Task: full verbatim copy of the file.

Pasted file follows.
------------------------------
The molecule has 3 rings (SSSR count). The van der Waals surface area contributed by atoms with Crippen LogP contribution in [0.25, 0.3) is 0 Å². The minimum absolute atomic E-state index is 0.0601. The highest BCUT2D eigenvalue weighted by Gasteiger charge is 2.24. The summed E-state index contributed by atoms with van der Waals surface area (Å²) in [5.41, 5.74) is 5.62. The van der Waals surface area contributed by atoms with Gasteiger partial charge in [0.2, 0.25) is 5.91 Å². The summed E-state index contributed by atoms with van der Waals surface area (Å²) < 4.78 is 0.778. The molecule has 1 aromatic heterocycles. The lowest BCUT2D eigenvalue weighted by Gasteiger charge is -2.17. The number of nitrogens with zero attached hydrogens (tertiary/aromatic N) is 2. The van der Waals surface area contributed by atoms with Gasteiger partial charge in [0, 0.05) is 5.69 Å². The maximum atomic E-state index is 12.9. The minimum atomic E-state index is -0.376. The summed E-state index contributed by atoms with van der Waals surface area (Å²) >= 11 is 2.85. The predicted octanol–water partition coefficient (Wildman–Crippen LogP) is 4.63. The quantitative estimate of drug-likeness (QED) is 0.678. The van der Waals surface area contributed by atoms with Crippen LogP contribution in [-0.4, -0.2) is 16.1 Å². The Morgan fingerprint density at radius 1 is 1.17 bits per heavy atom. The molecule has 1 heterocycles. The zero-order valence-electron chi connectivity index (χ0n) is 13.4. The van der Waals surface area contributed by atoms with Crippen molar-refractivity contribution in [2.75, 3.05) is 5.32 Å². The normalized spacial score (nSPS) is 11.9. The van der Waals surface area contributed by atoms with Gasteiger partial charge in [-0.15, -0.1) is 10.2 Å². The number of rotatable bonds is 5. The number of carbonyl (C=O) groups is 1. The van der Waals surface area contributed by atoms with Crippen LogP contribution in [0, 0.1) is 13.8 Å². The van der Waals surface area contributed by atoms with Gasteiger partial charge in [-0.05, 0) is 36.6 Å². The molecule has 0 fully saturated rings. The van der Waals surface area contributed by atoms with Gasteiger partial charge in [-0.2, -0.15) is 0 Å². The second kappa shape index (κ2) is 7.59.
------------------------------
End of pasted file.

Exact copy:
The molecule has 3 rings (SSSR count). The van der Waals surface area contributed by atoms with Crippen LogP contribution in [0.25, 0.3) is 0 Å². The minimum absolute atomic E-state index is 0.0601. The highest BCUT2D eigenvalue weighted by Gasteiger charge is 2.24. The summed E-state index contributed by atoms with van der Waals surface area (Å²) in [5.41, 5.74) is 5.62. The van der Waals surface area contributed by atoms with Gasteiger partial charge in [0.2, 0.25) is 5.91 Å². The summed E-state index contributed by atoms with van der Waals surface area (Å²) < 4.78 is 0.778. The molecule has 1 aromatic heterocycles. The lowest BCUT2D eigenvalue weighted by Gasteiger charge is -2.17. The number of nitrogens with zero attached hydrogens (tertiary/aromatic N) is 2. The van der Waals surface area contributed by atoms with Gasteiger partial charge in [0, 0.05) is 5.69 Å². The maximum atomic E-state index is 12.9. The minimum atomic E-state index is -0.376. The summed E-state index contributed by atoms with van der Waals surface area (Å²) >= 11 is 2.85. The predicted octanol–water partition coefficient (Wildman–Crippen LogP) is 4.63. The quantitative estimate of drug-likeness (QED) is 0.678. The van der Waals surface area contributed by atoms with Crippen LogP contribution in [-0.4, -0.2) is 16.1 Å². The Morgan fingerprint density at radius 1 is 1.17 bits per heavy atom. The molecule has 1 heterocycles. The zero-order valence-electron chi connectivity index (χ0n) is 13.4. The van der Waals surface area contributed by atoms with Crippen molar-refractivity contribution in [2.75, 3.05) is 5.32 Å². The normalized spacial score (nSPS) is 11.9. The van der Waals surface area contributed by atoms with Gasteiger partial charge in [-0.15, -0.1) is 10.2 Å². The number of rotatable bonds is 5. The number of carbonyl (C=O) groups is 1. The van der Waals surface area contributed by atoms with Crippen LogP contribution in [0, 0.1) is 13.8 Å². The van der Waals surface area contributed by atoms with Gasteiger partial charge in [-0.05, 0) is 36.6 Å². The molecule has 0 fully saturated rings. The van der Waals surface area contributed by atoms with Gasteiger partial charge in [-0.2, -0.15) is 0 Å². The second kappa shape index (κ2) is 7.59.